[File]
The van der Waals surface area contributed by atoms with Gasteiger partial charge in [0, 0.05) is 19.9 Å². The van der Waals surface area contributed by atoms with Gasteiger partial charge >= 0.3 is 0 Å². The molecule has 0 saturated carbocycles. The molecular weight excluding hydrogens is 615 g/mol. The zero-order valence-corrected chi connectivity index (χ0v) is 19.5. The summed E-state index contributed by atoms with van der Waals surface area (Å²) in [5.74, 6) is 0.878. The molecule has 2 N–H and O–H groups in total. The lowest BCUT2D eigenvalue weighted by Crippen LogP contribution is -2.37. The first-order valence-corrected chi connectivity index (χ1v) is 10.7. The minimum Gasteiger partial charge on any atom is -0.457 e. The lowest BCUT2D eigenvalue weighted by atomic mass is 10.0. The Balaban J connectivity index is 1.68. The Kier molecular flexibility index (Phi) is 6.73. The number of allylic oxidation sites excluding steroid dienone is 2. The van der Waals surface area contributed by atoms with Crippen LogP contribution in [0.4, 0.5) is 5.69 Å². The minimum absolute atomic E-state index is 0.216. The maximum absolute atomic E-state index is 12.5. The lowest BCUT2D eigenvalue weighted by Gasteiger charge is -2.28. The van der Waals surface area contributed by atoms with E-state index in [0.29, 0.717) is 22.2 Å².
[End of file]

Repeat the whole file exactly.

The van der Waals surface area contributed by atoms with Gasteiger partial charge in [0, 0.05) is 19.9 Å². The van der Waals surface area contributed by atoms with Gasteiger partial charge >= 0.3 is 0 Å². The molecule has 0 saturated carbocycles. The molecular weight excluding hydrogens is 615 g/mol. The zero-order valence-corrected chi connectivity index (χ0v) is 19.5. The summed E-state index contributed by atoms with van der Waals surface area (Å²) in [5.74, 6) is 0.878. The molecule has 2 N–H and O–H groups in total. The lowest BCUT2D eigenvalue weighted by Crippen LogP contribution is -2.37. The first-order valence-corrected chi connectivity index (χ1v) is 10.7. The minimum Gasteiger partial charge on any atom is -0.457 e. The lowest BCUT2D eigenvalue weighted by atomic mass is 10.0. The Balaban J connectivity index is 1.68. The Kier molecular flexibility index (Phi) is 6.73. The number of allylic oxidation sites excluding steroid dienone is 2. The van der Waals surface area contributed by atoms with Crippen LogP contribution in [0.4, 0.5) is 5.69 Å². The minimum absolute atomic E-state index is 0.216. The maximum absolute atomic E-state index is 12.5. The lowest BCUT2D eigenvalue weighted by Gasteiger charge is -2.28. The van der Waals surface area contributed by atoms with E-state index in [0.29, 0.717) is 22.2 Å².